The legal loophole that could turn an annuity back into cash

By: Aaron Jones

Date: 13 March 2017

The legal loophole that could turn an annuity back into cashPension-holders may be able to get the cash out of small pensions and even annuities according to an obscure legal regulation that has been recently uncovered. But will the pension industry allow this to happen?

Unfamiliar pension regulations relating to the Finance Act 2004 have been made public. Obscure rules exist which make it possible for annuity holders to convert a pension pot worth £10,000 or less into cash. Baroness Altman, the former pensions minister, stumbled across this loophole during her time in office. "I was taken aback because I had never heard of it before," she said. "Whenever people talked about annuities, they said you were stuck with [them] for life."

Cash rich

This will come as welcome news to many pension-holders, who may wish to cash in a smaller pension for a variety of reasons. A pension of £10,000 would not provide enough of an income to live off in many cases. In fact, it would barely cover the cost of a meal out once a month; cashing it in and taking a lump sum instead would be a great way to enjoy a financial boost.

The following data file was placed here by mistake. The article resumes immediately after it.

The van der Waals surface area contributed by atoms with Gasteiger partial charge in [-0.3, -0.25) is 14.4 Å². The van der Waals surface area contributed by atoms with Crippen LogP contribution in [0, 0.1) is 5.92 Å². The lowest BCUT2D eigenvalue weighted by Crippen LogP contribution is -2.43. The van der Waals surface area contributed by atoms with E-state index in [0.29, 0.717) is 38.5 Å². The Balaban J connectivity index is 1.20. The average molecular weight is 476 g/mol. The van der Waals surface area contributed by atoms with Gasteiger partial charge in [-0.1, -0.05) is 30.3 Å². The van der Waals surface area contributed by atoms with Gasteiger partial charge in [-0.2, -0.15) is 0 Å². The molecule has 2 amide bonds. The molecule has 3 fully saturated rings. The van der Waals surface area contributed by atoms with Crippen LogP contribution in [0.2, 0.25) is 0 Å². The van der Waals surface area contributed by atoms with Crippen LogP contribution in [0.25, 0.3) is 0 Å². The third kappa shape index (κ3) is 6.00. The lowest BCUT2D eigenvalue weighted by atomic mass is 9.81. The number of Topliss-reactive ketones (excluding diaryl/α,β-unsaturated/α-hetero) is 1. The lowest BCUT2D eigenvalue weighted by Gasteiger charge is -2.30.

A lump sum of this size could be used towards a round-the-world trip, to pay off debts, for home improvements or to assist children with a wedding or house purchase.

If you hold an annuity worth £10,000 or less with Just Retirement, MGM Advantage or Zurich, then it may be possible to sell back your policy reasonably easily, so long as your pension provider determines that doing so is in your best interests as a customer. For those with policies elsewhere, it may be worth hiring a professional negotiator to act on your behalf to cash in your pension.

Stubborn pension companies

Although people have the legal right to withdraw their money from a pension fund worth £10,000 or less, some pension providers do not advertise that this is possible, making it hard for many pensioners to benefit. Out of the twelve largest annuity-selling firms, only five have indicated that they would be willing to let customers cash in.

Some of those that are refusing to do so claim that the regulation in the Finance Act is in fact optional. Some companies have stated that they would be unable to offer a fair pay-out to customers if they allowed them to exercise this legal right.

Let down by the Government

Some politicians are outraged about the situation. Tim Farron, leader of the Liberal Democrats, said: "People who have small pension pots locked into poor-value annuities have been let down by a Government that is unwilling to take on the pensions industry."

Experts believe that this legal loophole could be beneficial to thousands of pension-holders and they predict that many would choose to withdraw their lump sum. This could potentially create a real headache for pension companies in terms of paperwork, admin, and also in changing terms and conditions.

Trying to navigate the legalities of the pension market can be an absolute minefield and it is best to talk to a professional with the time and expertise to handle this important matter for you.

Sponsored post. Copyright © 2017 Aaron Jones, an investment analyst and financial researcher for Sell Pension.